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UK bathing water quality

The latest results for compliance to the European Bathing Water Directive by UK coastal and inland bathing waters show that:

• 95.4% of UK bathing waters met the minimum standard – that is 595 out of 624 bathing waters

• 60% of bathing waters met the Directive’s excellent standard

• Only 29 bathing waters (4.6%) met the poor standard

Water company staff live and work in the communities they serve. They are very aware of how important clean bathing water is to domestic customers, local businesses and the tourist trade, and the water industry has invested billions of pounds since the 1990s on measures that protect our unique and beautiful bathing waters. Most of the serious issues have now been dealt with; it’s now the small but numerous issues that need tackling and that can make all the difference to coastal water quality.

Combined sewer overflows act as a vital and legal relief valve. They allow excess flows of highly-diluted water, which passes through screens to remove plastic and rags, to be released into rivers and the sea to help prevent homes and businesses from being flooded.

These flows are very diluted because of the large volumes of rain water also within the sewer network at the time; they are further diluted by the high flows of the waters they spill into, as these will also be swollen due to heavy rainfall and then subject to tidal dispersion. Their operation is strictly regulated to protect both public health and the environment.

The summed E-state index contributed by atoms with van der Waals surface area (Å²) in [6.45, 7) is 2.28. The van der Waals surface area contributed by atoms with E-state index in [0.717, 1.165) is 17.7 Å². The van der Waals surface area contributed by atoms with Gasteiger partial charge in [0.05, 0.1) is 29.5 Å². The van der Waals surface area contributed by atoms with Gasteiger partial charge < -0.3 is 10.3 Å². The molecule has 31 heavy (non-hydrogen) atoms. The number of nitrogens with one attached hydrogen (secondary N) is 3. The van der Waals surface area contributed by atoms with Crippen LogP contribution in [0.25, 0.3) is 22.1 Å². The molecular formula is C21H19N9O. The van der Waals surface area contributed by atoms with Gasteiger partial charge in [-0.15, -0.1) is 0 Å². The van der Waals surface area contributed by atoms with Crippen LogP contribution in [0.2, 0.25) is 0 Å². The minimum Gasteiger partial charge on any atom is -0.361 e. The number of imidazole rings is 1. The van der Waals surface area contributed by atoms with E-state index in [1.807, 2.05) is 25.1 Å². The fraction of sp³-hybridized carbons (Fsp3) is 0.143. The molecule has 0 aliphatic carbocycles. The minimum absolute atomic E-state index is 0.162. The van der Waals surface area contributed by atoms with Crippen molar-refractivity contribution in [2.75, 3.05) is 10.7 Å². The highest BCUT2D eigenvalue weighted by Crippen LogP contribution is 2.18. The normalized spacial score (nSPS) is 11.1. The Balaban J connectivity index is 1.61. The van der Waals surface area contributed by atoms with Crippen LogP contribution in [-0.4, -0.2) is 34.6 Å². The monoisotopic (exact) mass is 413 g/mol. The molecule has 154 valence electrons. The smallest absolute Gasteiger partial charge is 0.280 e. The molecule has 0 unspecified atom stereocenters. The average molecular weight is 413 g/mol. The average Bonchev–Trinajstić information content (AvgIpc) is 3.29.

Companies are still investing heavily, and are looking to the future. We are working with government departments across the UK, water sector regulators, local authorities, environment groups and others to develop a programme of robust research. This will help deliver sewerage and drainage system that’s affordable, resilient to climate change and that will serve the UK for generations to come, delivered at a pace that customers are prepared to pay.

Water companies are just one of many agencies with a responsibility to protect bathing waters. Pollution can come from so many various sources that to make a difference, cooperation between local councils, businesses, farmers and communities is essential.

Causes of pollution include: where heavy rain washes pollutants into the sea from roads and pavements; pesticides from farmland; and slurry from farm animals.
Our own homes can also be a cause of pollution. Misconnected drains – which is where toilets and other household foul drains have been mistakenly connected to the surface water system – are a big issue and cause untreated waste to flow out to rivers and the sea as if it was rain water.

To check your property is connected right visit:

ConnectRight campaign

Note: These new standards are not directly comparable to those produced prior to 2015 as there are now a number of significant differences to how bathing waters are now assessed.

For further information on the results and these changes see the Defra statistical release

Breakdown of the results by EA area